Recent medical displays such as Barco Coronis Fusion 10MP or NDS Dome S10 have native panel resolution of 4096 × 2560. These are driven by two dual-link DVI or DisplayPort outputs. They can be considered to be two seamless virtual QSXGA displays as they have to be driven simultaneously by both dual link DVI or DisplayPort since one dual link DVI or DisplayPort cannot single-handedly display 10 megapixels. A similar resolution of 2560 × 1920 (4:3) was supported by a small number of CRT displays via VGA such as the Viewsonic P225f when paired with the right graphics card.
3200 × 2048 (WQSXGA)
WQSXGA (Wide Quad Super Extended Graphics Array) describes a display standard that can support a resolution up to 3200 × 2048 pixels, assuming a 1.5625:1 (25:16) aspect ratio. The Coronis Fusion 6MP DL by Barco supports 3280 × 2048 (approximately 16:10).
3200 × 2400 (QUXGA)
QUXGA (Quad Ultra Extended Graphics Array) describes a display standard that can support a resolution up to 3200 × 2400 pixels, assuming a 4:3 aspect ratio.
3840 × 2400 (WQUXGA)
WQUXGA (Wide Quad Ultra Extended Graphics Array) describes a display standard that supports a resolution of 3840 × 2400 pixels, which provides a 16:10 aspect ratio. This resolution is exactly four times 1920 × 1200 (in pixels).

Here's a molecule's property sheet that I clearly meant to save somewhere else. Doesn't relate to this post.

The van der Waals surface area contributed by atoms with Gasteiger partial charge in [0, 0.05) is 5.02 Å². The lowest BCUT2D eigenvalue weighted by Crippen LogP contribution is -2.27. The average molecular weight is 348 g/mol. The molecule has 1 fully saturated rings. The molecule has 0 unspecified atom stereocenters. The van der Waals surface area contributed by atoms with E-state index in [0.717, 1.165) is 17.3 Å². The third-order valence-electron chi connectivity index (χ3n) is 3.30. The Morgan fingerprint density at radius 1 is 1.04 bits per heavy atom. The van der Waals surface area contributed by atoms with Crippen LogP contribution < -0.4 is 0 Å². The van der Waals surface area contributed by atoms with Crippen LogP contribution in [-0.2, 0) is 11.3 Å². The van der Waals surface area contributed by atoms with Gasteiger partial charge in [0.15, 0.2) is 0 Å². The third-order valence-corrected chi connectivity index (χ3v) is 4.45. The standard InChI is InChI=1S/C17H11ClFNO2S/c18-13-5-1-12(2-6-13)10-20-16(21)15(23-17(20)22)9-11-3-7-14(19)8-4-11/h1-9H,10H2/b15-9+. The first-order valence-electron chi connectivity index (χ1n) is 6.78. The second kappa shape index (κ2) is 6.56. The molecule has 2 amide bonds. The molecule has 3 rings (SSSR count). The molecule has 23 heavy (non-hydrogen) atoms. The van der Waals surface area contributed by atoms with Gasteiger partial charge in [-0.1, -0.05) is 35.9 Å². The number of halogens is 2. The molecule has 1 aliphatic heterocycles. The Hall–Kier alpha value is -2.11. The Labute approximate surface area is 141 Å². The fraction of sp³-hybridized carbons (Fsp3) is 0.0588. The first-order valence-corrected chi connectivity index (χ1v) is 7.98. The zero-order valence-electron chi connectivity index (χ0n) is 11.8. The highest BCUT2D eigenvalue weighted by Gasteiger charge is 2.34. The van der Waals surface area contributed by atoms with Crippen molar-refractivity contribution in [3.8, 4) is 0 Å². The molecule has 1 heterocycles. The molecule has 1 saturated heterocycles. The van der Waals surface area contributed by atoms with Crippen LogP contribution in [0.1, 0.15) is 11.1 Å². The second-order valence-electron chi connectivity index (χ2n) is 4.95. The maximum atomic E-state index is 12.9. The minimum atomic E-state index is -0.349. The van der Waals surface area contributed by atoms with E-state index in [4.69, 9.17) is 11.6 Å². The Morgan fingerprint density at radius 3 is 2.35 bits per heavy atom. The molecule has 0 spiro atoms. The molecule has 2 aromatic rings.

Most display cards with a DVI connector are capable of supporting the 3840 × 2400 resolution. However, the maximum refresh rate will be limited by the number of DVI links which are connected to the monitor. 1, 2, or 4 DVI connectors are used to drive the monitor using various tile configurations. Only the IBM T221-DG5 and IDTech MD22292B5 support the use of dual-link DVI ports through an external converter box. Many systems using these monitors use at least two DVI connectors to send video to the monitor. These DVI connectors can be from the same graphics card, different graphics cards, or even different computers. Motion across the tile boundary(ies) can show tearing if the DVI links are not synchronized. The display panel can be updated at a speed between 0 Hz and 41 Hz (48 Hz for the IBM T221-DG5, -DGP, and IDTech MD22292B5). The refresh rate of the video signal can be higher than 41 Hz (or 48 Hz) but the monitor will not update the display any faster even if graphics card(s) do so.